UH earns lead for up to $210M NOAA marine, atmospheric research institute

The National Oceanic and Atmospheric Administration today announced it has selected the University of Hawai‘i to host NOAA’s Cooperative Institute for Marine and Atmospheric Research (CIMAR). The selection comes with an award of up to $210 million over the course of five years, with the potential for renewal for another five years based on successful performance.

The mission of this cooperative institute is to conduct research and disseminate knowledge necessary for understanding and predicting environmental change in the Indo-Pacific region, for conserving and managing coastal and marine resources in the Hawaiian Islands and U.S.-affiliated Pacific Islands and for meeting the Nation’s economic, social, and environmental needs in these regions.

“This new award, reaffirming a 44-year collaboration between NOAA and UH, is a testament to the excellence of the accomplishments by Federal and UH researchers,” said Doug Luther, director of the Joint Institute for Marine and Atmospheric Research (JIMAR) in SOEST, NOAA’s previous cooperative institute hosted by UH. “It provides the resources for CIMAR to advance in the tropical Pacific NOAA’s concept of healthy oceans, ecosystems, communities, and economies that are resilient in the face of environmental change.”

After an open, competitive evaluation, NOAA selected the University of Hawai‘i as the home for the new CIMAR.

“We are pleased to announce that the University of Hawai‘i will host our new Cooperative  Institute for Marine and Atmospheric Research,” said Craig McLean, assistant NOAA administrator for Oceanic and Atmospheric Research. “This institute will help NOAA achieve our mission to better understand the ocean and atmosphere, which depends on research, data and information to make sound decisions for healthy ecosystems, communities and a strong blue economy.”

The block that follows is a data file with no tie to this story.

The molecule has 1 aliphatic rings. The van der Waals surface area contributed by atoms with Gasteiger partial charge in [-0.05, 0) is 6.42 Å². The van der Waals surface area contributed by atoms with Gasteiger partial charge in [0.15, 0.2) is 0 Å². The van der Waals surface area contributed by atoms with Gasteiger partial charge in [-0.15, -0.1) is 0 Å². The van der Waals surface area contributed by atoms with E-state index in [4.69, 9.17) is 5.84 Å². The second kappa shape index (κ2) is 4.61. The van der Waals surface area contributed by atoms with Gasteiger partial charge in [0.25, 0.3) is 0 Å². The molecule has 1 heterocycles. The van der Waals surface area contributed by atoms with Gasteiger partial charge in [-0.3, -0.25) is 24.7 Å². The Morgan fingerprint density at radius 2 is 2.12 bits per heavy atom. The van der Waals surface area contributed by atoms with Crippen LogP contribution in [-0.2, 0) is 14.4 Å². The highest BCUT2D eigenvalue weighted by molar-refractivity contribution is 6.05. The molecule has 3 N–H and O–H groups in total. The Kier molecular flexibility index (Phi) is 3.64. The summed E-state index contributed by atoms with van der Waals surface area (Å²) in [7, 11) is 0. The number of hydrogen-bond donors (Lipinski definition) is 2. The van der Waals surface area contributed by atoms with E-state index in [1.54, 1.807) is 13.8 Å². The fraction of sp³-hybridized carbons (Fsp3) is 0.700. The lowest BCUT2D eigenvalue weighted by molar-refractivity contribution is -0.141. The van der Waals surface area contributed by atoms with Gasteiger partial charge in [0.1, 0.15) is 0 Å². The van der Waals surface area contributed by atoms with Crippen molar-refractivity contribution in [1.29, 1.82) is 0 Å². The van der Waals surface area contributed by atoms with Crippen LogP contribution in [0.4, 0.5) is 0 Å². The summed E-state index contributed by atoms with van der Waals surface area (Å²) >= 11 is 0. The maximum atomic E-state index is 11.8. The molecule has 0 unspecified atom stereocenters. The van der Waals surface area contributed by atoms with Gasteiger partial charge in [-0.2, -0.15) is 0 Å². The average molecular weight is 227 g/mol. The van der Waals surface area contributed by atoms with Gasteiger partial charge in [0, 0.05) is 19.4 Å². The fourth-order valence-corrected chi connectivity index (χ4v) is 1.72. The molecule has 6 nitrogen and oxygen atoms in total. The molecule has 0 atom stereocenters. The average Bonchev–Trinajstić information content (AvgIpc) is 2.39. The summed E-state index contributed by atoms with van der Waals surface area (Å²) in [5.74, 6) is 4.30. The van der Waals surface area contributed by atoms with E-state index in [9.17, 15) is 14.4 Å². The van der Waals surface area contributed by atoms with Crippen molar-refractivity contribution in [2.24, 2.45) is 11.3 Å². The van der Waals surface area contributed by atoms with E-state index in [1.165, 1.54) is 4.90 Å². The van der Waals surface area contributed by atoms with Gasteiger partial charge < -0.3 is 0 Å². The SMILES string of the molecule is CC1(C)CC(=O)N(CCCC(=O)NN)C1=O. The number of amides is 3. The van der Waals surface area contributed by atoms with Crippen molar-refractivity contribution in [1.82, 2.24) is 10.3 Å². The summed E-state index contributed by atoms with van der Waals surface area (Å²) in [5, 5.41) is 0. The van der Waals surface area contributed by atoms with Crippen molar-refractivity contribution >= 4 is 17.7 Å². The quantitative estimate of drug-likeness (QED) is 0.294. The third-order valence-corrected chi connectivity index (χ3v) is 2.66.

The new cooperative institute will continue to address some of the major research themes that have been the focus of JIMAR, as well as expand to include new research areas. The eight research themes include: ecological forecasting; ecosystem monitoring; ecosystem-based management; protection and restoration of resources; oceanographic monitoring and forecasting; climate science and impacts; air-sea interactions; and tsunamis and other long-period ocean waves.

“Pacific island communities face daunting challenges and unique opportunities in achieving a sustainable and prosperous future as the environment and regional economies continue to change,” said Luther. “NOAA’s support is critical for attaining this future.”

NOAA supports 20 cooperative institutes consisting of 70 universities and research institutions in 28 states and the District of Columbia. These research institutions provide strong educational programs that promote student and postdoctoral scientist involvement in NOAA-funded research.

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